This may also lead to greater innovation in the onfield product. I expect that we will see more of shorter and smaller form factors of games. In Australia, Cricket and AFL are dominant sports, but they are played on very large ovals, and the games take a long time. We've seen shorter (T20 Cricket) and smaller (AFLX) forms of games evolving. I expect there will be more of this and it is largely driven by the need to be able to help growth in participation levels and in new markets, where there is strong competition for infrastructure (or the traditional infrastructure simply doesn't exist).

Q. Matt: @dgmackay Hi David, do you see the clubs/associations (who I believe are largely volunteers) picking up the slack in this regard and doing the groundwork to build/implement the necessary infrastructure or would the NSO's/SSO's be providing resources for this.
A. dgmackay: Hi @Matt, there's a role for clubs to become more commercially minded, roles for private industry providers, and opportunities for much more collaboration across sports. I expect we will see a move away from infrastructure catering for one sport to more integrated community/sporting centres. Aquatic centres are further ahead in this, in terms of integrating pools, gyms, cafes, etc. We need to see more integration of sporting facilities with other community facilities so that there is constant foot traffic and vibrancy. This can attract more commercial funders. Like the Big Bash League has made T20 about more than just the cricket on the field, community sport needs to make coming to the game more than just the 22 odd players on the field. The beloved club sausage sizzle will only achieve so much.

Q. sophiemoore: Hi @dgmackay , what do you think is the biggest threat to grassroots participation here in Australia? Not just for mainstream sports but for all 32+ NSO’s?
A. dgmackay: Hi @sophiemoore, there are a number of challenges facing grassroots participation. As mentioned in my other answer, infrastructure is a key challenge. Funding models are a challenge, governance models are a challenge. The biggest threat I see is an inability to adapt to changing customer/participant demands and an overemphasis on talent development rather than having fun.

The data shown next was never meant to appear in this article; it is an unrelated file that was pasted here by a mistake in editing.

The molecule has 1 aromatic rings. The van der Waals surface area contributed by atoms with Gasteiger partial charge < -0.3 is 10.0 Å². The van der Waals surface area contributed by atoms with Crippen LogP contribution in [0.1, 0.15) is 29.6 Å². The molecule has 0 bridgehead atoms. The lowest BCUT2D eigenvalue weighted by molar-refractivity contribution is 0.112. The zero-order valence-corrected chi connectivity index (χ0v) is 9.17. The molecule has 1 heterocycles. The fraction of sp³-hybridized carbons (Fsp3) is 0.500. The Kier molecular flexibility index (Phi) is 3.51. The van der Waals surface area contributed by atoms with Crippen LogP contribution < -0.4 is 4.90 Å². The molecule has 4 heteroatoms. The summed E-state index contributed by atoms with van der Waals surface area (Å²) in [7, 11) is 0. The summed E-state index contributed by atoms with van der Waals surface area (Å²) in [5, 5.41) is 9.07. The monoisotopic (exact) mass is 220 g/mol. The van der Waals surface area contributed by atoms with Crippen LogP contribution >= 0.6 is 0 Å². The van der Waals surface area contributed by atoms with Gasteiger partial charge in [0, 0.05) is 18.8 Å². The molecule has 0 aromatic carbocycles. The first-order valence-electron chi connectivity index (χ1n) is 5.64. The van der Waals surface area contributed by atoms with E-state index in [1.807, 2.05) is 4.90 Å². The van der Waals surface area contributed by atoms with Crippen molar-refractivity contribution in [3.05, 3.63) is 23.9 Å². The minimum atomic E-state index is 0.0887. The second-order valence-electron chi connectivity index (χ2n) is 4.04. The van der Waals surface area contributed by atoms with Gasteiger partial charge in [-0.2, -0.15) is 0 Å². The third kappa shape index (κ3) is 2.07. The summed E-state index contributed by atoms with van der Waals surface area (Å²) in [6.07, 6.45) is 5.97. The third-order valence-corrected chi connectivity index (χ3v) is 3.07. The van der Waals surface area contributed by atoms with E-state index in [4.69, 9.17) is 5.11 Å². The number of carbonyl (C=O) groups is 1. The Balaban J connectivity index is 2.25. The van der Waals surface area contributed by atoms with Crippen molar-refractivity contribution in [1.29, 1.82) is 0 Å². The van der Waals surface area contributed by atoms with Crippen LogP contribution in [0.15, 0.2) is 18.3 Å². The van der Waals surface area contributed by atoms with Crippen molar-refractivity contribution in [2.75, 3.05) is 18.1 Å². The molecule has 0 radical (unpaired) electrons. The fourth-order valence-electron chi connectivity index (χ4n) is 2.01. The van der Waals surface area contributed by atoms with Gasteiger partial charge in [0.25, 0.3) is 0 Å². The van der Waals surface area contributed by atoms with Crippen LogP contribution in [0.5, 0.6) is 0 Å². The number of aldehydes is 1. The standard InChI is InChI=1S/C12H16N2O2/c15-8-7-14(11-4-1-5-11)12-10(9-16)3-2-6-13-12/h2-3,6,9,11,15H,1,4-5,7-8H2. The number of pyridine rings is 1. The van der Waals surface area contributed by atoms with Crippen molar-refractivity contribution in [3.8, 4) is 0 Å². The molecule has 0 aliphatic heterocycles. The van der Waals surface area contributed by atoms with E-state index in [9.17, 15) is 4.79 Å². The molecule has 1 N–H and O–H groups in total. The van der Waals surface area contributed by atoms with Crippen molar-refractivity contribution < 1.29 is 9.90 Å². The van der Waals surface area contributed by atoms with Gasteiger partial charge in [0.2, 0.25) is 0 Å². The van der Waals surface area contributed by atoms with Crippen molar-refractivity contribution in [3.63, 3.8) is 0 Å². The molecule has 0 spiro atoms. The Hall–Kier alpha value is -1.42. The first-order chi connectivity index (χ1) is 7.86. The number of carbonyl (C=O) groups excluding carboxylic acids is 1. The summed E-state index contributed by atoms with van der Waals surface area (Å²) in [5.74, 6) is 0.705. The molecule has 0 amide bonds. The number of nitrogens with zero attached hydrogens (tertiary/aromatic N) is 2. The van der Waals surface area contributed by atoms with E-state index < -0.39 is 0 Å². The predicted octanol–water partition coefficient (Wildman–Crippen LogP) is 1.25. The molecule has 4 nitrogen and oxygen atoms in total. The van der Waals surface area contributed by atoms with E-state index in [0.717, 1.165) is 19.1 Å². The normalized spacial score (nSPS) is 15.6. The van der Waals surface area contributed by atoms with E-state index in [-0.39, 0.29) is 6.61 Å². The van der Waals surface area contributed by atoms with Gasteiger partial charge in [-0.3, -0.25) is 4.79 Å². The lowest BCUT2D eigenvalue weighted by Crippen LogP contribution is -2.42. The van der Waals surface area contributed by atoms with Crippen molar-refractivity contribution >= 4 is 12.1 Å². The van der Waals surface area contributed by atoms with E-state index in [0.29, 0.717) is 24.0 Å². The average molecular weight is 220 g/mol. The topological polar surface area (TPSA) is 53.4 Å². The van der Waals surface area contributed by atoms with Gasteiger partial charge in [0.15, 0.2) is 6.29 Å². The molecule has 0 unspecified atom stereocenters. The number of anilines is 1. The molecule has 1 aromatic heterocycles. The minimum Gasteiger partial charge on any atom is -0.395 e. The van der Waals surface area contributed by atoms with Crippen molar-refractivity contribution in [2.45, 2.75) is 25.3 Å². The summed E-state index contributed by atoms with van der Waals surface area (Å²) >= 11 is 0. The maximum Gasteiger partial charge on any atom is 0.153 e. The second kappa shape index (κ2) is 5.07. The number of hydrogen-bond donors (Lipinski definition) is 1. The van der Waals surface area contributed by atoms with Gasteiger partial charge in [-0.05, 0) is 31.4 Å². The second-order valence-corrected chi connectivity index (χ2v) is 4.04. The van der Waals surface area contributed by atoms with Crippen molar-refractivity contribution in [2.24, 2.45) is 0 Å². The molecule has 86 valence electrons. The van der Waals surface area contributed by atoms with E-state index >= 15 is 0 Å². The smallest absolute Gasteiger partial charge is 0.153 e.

Many sports are still too reliant on their traditional organised structures based on age segmentations and fixed operating windows. As an example, friends of my kids have been interested in trying football (soccer). The local club said they had no programs to cater for 10 year olds who had no experience, they needed to have come through from U6s. You can't grow participation if you aren't willing to cater for new audiences.
We have seen some work in cycling to move away from age level segmentation to capability levels with some success. A clear winner in participation growth because they have a model that is focused on enjoyment and doesn't discriminate against capability is parkrun. Obviously there are challenges across team vs individual sports, but the need to adapt to less structured play and fit in with fragmented/busier lifestyles will be key to growing participation.
jase: I think mobile content and integrated advertising/sponsorship has a big role to play in generating more game day revenue, even at the amateur sport level. We’re seeing semi-pro teams doing digital sponsorships for the first time and lifting revenue by 20-40%. You’re right, though, getting traditional sport CEOs to get their heads around it is challenging.

Q. simon: @dgmackay Hi David. When dealing with a specific function of a large sports organisation that really wants your product or service but operates with set budgets, do you have any insights in how to communicate the ROI or cost savings to exec level or budget committee without going over the head of your contact in an organisation?
A. dgmackay: Hi Simon, why not ask me a difficult question?

Obviously the approach will differ depending on the organisational dynamics, relationship, etc., but I see the key choices are:

1. Work with your contact to see how you can make them the hero. Understand the organisational drivers of importance to the exec (revenue uplift, cost reduction, efficiency drive, etc.); Demonstrate how your product delivers on these drivers; Write the pitch for them to take to their exec; Offer to help them sell it upwards.
2. Realise that the function you're talking to is never going to make a purchasing decision and find who in the organisation will. Either way if your contact is truly interested in the product or service, they will be happy to see it funded.
3. Leave them alone for now, move on to other clients who can afford to pay, come back next budget cycle or when you've got some additional function/service that will help overcome their objections.

simon: Fantastic answer @dgmackay, thanks!

Thanks again to David Mackay for taking time in doing the AMA.Connect with David Mackay on Twitter @dgmackay, LinkedIn and Slack @dgmackayFind out more about Strategic Project Partners at

Thanks also to all who participated in the discussions and asked their questions. Watch out for the next Sports Geek Nation AMA.

Want to do the Sports Geek Nation AMA? Please send @seancallanan or @joliegee a message in Slack.